Coming Next in Raven

We’ve started working on several improvements and new features to improve your Java builds with Matthew. All of which should come when we’re ready for a 2.0 release of Raven. I’m going to give you a quick overview here and I’ll probably go into some more details and rants in later writeups.

So I haven’t been writing for a while and the main reason is that I’ve been pretty busy. There’s been some book writing (getting closer to being published, I’ve finished most of the content), a lot of Apache ODE development for Intalio and of course Raven. Plus the winter in San Francisco is pretty nice so far, so surfing and swimming is tempting.Skunk Works › Edit — WordPress

Anyway I’m not here to wine about time scarcity, life is too short and all that. This is wasting,

The first big change you will see it that we’re now tied to JRuby. Honestly I would have liked to keep CRuby but there’s no real point when the goal is building Java and this gives space for several optimizations and nice features.

The main optimization is Matthew’s build server that he integrated from JRake. The idea is that you start a VM only once on your machine and then the build is always executd in it. The client just tells the server which task to execute and where and voila! The downside is that you have to keep the server running but it’s fairly small, the upside is that you have absolutely no startup cost when building. And as most tasks directly use Java classes (javac, javadoc, jar, junit and all the jays), the execution is also much faster than if you shell out like Raven used to do.

Another big modification is the use of “channels”. I think that one will deserve its own blog post, I don’t want to summarize too much and confuse you. But in short this simplifies the interactions between your tasks, they will be able to reuse easily the result produced by other tasks (code generation, jar production and all the usual suspects) without you needing to care about it. And making it easy when you really need to care about it.

Yet another goodie brought from JRake by Matthew is multithreaded builds. Your tasks run in parrallel whenever possible. And that saves you time too, especially in this new multicore era with your processors multiplying quicker than a spermatozoid meeting an ovule.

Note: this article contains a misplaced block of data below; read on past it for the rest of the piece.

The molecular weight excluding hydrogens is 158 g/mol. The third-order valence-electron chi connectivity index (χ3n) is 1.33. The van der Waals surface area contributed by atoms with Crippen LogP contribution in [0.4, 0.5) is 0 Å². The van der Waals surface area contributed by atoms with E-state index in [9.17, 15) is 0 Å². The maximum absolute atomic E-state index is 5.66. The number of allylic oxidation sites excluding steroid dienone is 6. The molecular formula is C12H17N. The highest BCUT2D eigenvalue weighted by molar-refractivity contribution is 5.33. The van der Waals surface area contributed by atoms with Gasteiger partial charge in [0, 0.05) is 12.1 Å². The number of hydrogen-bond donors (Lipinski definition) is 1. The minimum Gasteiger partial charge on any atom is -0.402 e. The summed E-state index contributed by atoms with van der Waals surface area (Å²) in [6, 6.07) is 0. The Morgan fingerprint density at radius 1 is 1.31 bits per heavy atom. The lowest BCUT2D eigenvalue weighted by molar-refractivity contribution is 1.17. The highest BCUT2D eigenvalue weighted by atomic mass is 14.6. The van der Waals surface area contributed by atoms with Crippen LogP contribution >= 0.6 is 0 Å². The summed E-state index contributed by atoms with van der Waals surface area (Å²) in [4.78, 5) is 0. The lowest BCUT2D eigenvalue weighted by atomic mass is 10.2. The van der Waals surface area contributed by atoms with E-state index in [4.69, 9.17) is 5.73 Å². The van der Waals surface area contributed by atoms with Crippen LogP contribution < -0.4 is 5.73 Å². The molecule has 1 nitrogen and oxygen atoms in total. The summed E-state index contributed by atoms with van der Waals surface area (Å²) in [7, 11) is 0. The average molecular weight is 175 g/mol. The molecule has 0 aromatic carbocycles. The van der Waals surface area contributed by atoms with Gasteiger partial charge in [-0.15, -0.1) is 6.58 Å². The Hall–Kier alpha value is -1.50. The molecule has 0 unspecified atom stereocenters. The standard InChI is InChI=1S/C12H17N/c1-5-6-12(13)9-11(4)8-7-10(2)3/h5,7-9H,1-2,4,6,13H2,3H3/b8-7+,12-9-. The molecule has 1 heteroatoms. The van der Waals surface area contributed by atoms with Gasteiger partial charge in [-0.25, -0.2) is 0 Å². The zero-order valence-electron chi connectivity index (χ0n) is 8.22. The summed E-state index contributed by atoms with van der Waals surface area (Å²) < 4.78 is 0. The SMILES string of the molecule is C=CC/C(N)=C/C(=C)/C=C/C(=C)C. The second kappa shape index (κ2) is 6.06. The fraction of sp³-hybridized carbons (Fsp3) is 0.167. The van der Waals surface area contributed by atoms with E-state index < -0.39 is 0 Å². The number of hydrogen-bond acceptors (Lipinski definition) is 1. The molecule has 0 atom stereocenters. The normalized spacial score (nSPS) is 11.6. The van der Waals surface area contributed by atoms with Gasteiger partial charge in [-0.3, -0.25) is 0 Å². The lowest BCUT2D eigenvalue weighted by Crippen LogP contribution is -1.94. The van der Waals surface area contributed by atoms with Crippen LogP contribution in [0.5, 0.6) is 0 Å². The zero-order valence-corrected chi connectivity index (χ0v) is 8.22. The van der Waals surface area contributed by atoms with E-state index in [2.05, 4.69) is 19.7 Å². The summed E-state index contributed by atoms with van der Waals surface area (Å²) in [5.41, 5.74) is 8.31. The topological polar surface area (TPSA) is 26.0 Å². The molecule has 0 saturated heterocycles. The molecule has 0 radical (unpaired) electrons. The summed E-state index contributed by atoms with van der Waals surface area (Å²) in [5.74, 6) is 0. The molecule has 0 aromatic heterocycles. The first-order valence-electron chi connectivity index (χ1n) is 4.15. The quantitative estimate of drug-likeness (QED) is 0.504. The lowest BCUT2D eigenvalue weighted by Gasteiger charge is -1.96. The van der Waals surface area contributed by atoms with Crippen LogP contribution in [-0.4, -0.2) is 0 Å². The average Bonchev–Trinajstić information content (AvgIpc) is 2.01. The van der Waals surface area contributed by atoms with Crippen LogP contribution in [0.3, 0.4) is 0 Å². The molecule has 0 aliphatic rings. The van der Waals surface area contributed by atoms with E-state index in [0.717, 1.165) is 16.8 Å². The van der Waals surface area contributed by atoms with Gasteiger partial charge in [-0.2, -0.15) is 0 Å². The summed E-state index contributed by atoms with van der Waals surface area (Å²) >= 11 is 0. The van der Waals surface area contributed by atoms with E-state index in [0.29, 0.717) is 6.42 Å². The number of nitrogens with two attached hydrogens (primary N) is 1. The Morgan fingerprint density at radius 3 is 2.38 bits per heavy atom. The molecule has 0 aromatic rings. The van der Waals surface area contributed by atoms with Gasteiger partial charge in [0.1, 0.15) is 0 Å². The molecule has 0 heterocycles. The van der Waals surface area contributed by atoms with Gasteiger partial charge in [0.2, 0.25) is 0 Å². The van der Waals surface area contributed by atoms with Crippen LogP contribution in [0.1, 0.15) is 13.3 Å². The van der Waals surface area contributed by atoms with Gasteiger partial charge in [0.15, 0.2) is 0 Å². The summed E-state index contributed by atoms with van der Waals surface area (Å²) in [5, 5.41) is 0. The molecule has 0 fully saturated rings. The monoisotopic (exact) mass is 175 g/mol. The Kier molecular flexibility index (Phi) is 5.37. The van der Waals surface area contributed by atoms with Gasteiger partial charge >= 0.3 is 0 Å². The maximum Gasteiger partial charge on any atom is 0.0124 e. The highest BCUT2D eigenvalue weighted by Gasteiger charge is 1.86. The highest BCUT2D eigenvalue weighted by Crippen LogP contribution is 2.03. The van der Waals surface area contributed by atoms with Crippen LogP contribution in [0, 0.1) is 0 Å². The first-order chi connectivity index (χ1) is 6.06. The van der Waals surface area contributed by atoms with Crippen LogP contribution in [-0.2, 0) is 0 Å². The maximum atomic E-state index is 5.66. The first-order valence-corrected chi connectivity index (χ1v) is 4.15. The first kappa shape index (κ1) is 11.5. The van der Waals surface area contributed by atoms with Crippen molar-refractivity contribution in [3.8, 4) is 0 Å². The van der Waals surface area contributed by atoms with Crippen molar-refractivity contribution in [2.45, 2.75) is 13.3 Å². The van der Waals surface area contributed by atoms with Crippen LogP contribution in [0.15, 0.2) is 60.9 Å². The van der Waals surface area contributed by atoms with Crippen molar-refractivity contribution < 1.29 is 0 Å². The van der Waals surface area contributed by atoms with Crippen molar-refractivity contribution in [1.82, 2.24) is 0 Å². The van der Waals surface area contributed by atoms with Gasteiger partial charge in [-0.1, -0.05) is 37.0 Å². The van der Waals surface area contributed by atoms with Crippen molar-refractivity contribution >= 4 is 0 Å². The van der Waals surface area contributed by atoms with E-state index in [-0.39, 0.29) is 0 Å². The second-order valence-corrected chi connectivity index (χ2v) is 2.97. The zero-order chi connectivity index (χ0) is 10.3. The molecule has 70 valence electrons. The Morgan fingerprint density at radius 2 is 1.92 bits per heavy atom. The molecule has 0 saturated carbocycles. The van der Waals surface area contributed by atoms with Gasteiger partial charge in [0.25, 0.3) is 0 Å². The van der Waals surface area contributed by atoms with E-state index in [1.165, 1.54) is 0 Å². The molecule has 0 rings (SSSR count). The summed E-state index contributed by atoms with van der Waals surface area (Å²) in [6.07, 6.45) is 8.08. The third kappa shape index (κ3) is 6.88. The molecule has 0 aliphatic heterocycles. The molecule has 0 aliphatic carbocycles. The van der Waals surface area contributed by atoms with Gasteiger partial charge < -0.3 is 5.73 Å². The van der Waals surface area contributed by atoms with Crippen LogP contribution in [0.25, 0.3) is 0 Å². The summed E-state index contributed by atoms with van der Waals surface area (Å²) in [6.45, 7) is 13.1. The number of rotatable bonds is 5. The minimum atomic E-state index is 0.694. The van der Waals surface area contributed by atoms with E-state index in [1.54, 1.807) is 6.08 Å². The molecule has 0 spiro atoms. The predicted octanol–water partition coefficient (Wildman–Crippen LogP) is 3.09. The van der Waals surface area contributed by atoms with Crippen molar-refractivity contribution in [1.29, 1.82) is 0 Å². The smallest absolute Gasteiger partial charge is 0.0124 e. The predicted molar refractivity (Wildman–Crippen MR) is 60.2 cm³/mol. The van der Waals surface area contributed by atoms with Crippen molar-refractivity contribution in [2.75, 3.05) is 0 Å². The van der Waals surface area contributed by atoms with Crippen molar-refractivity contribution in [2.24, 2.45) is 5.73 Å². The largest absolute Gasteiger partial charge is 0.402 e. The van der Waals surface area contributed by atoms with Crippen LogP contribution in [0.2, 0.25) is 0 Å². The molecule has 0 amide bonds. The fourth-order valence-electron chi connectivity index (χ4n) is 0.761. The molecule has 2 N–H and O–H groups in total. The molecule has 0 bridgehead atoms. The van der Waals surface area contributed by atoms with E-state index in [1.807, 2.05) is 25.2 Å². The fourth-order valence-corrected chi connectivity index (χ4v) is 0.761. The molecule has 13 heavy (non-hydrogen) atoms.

There will also be Ant integration just because rebuilding all the nice tasks that have been built for Ant would take us too much time. I’m not talking about mkdir or ssh here, Ruby offers better alternatives. But for XDoclet, XMLBeans or some VCSs support, it’s a must have. We’ve started with AntBuilder but we may very well end up with Antwrap as its maintainer, Caleb Powell, is a pretty active guy and AntBuilder is dormant.

And that’s not all. Better logging. Much, much better logging. Better JUnit support. Maybe some Continuous Integration integration. And maybe more.

Stay tuned…

Pic from Deborah Lattimore.

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4 comments so far

  1. kofno on

    Sounds like you guys are working on some great stuff. I’m looking forward to trying it out.

  2. Adam Bouhenguel on

    I believe I’ve built something similar to what you’re describing. My ‘channels’ are called ‘outputs’. Each target/artifact can emit any number of them (each is labeled by a tag). These outputs also have Rake tasks associated with them, which are run (lazily, of course) if the output is ever retrieved. Perhaps we should talk more, as some of my experiences (and code) may be useful.

  3. mriou on

    Sure, that would be great! We have a development mailing list, could you subscribe to it and send a mail to describe what you came up with? Here is the URL:

    http://rubyforge.org/mail/?group_id=2189

    Thanks!

  4. mriou on

    Kofno: thanks for the nice words 🙂


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